Larger food portion sizes (PS) have been identified as one of the many environmental factors associated with the increase in obesity in Ireland( 1 ). Larger PS can both incite over-eating( 2 , 3 ) and contribute to a distorted perception of appropriate PS( 4 ). The aim of the current study was to develop and evaluate a computer-based tool to raise awareness of food PS distortion among Irish consumers.
An online tool was developed using a web-based survey builder (SurveyMonkey®). Respondents were asked to estimate the number of calories in the larger PS compared to the smaller PS for five eating occasions, using foods commonly consumed by Irish adults. Additional questions included demographics and current perceptions of food PS. Feedback on the tool was given in terms of its usefulness for raising awareness of large PS, rating its ease of use (not easy to very easy) and the content (very poor to very good). Adults (18–64 years), living on the island of Ireland were invited to take part in the study via email distribution lists and social networking sites.
A total of 1,032 adults completed all questions. The group were mainly female (77.8%); aged 18–30 years (57.8%); following no special diet (72.4%). The majority of respondents felt that compared to 10 years ago, PS were bigger in fast food outlets, restaurants and supermarkets, however PS were perceived to be the same in the home.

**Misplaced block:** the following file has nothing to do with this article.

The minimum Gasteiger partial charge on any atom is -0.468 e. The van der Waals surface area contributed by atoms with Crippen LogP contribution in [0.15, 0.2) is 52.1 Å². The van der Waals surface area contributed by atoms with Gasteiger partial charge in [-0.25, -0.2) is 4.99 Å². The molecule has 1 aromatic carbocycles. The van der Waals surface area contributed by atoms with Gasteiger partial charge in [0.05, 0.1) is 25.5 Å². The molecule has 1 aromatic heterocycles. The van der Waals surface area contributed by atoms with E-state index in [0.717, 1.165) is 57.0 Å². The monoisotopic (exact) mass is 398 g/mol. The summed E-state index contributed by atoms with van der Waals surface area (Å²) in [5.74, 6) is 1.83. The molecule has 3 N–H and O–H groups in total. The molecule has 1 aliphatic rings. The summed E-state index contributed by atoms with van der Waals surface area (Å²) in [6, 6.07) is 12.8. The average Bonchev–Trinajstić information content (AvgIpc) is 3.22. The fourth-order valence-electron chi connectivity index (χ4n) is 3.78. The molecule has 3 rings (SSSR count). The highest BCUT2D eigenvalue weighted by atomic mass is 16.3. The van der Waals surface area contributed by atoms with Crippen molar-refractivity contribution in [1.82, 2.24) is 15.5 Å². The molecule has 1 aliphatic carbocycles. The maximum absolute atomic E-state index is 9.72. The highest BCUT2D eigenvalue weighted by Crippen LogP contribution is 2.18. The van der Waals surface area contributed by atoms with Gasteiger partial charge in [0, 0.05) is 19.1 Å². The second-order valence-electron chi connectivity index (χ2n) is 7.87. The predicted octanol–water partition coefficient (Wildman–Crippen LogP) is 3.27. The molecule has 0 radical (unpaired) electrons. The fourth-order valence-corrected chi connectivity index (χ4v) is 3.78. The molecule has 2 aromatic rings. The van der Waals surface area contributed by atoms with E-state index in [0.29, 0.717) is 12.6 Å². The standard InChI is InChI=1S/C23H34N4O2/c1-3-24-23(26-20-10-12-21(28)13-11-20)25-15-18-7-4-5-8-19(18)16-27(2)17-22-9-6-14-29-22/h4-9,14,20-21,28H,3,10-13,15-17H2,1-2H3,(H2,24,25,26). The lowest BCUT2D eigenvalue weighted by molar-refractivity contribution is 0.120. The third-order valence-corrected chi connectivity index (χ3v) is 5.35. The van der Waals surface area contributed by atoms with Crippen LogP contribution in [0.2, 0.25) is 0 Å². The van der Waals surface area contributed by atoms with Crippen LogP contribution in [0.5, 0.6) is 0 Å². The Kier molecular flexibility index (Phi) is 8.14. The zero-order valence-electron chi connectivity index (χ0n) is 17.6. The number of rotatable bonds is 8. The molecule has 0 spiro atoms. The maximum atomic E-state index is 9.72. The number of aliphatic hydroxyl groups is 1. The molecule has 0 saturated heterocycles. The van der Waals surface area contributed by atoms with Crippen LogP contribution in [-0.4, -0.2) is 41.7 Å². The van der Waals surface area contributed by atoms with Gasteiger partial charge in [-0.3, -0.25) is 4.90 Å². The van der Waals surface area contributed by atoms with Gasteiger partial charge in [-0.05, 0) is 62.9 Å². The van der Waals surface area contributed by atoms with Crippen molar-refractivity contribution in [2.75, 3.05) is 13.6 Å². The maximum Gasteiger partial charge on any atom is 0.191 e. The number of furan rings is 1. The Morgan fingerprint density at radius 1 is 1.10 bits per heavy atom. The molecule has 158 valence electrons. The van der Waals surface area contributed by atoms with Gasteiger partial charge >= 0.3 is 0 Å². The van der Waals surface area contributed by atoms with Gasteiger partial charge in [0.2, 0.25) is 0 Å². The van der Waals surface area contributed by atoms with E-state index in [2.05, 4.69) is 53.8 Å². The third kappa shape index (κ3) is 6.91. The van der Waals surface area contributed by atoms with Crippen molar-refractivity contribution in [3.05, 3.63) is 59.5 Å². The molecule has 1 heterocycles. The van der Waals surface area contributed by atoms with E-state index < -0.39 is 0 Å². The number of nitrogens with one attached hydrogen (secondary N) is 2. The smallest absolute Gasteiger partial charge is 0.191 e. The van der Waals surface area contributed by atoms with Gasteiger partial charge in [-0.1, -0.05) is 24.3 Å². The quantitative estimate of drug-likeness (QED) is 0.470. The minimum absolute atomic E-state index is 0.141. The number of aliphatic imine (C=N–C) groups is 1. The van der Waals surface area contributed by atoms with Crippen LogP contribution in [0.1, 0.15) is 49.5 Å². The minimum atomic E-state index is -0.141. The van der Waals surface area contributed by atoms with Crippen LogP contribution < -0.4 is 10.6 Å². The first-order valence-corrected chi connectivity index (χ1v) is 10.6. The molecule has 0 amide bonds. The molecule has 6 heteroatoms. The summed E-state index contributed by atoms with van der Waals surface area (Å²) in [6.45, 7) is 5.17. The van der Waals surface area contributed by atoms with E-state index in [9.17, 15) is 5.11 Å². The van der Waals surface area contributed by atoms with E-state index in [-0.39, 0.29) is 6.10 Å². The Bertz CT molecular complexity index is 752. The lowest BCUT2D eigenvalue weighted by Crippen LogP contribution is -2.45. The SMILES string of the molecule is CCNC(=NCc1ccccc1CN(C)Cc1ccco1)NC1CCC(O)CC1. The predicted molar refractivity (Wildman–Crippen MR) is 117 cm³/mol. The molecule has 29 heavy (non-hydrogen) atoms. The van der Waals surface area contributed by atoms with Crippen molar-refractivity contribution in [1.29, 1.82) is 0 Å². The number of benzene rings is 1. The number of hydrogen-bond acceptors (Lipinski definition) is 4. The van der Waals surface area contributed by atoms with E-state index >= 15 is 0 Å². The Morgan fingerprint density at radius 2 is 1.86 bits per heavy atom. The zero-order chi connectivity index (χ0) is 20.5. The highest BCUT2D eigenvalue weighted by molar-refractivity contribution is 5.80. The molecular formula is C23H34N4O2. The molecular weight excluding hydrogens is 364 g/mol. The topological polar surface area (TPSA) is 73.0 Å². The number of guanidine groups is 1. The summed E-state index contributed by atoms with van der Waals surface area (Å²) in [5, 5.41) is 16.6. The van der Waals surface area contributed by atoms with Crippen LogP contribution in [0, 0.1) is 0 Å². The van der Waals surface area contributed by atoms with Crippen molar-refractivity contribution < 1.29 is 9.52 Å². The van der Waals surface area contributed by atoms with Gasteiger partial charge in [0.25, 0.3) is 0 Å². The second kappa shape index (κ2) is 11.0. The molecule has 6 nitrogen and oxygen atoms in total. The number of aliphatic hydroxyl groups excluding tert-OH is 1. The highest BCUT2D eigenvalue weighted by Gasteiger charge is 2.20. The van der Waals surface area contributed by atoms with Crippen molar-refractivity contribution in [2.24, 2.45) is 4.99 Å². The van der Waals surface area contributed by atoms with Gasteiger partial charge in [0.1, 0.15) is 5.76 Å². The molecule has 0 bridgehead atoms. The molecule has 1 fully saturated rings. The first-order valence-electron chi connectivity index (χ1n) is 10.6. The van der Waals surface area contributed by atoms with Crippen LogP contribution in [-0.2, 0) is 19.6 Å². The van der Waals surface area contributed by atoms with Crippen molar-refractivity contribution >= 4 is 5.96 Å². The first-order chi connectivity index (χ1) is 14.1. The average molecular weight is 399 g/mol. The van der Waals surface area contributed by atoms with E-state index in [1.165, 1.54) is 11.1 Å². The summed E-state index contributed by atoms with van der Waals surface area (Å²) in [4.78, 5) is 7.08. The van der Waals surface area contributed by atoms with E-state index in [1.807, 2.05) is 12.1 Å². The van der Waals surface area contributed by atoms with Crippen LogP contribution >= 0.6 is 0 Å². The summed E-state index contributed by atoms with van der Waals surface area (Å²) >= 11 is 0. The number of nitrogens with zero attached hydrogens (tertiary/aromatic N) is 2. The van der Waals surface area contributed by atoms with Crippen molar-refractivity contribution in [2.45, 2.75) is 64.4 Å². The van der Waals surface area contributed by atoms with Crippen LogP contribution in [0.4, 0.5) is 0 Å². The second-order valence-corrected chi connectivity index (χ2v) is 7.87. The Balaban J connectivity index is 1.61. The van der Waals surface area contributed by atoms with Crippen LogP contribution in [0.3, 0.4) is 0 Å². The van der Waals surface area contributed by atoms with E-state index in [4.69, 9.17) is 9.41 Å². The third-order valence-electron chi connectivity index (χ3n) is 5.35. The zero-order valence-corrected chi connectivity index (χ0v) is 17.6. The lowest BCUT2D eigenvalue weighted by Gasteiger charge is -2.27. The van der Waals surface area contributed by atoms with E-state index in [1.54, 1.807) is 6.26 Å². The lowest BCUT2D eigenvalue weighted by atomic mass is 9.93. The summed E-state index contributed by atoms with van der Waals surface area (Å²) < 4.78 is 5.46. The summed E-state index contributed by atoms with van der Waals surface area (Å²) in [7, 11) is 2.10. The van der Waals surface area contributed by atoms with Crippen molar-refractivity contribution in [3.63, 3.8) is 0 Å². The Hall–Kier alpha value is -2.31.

* Significant difference between the categories of awareness in all respondents, and within each gender (P<0.001, Chi-square).
The tool significantly increased awareness of larger portion sizes for the majority of respondents. Overall, only fifteen (1.5%) of respondents correctly estimated the larger calorie content at all five eating occasions, with the majority (63.8%) correctly estimating the calories at two or three eating occasions. Despite rating the ease of use and content of the tool highly (mean rating 7.8 and 9.3 out of 10, respectively), 21.4% of respondents reporting an increase in awareness, indicated that they were not likely to change their PS after using the tool.
In this study, the online tool was effective in raising awareness of food PS distortion and the tool was well received by Irish adults. However, the complex interaction between raising awareness and promoting behaviour change is highlighted.
This is based upon works supported by safe food, the Food Safety Promotion Board, under Grant No. 07–2010. Ethical approval was obtained from the Biomedical Sciences Ethics Filter Committee at the University of Ulster.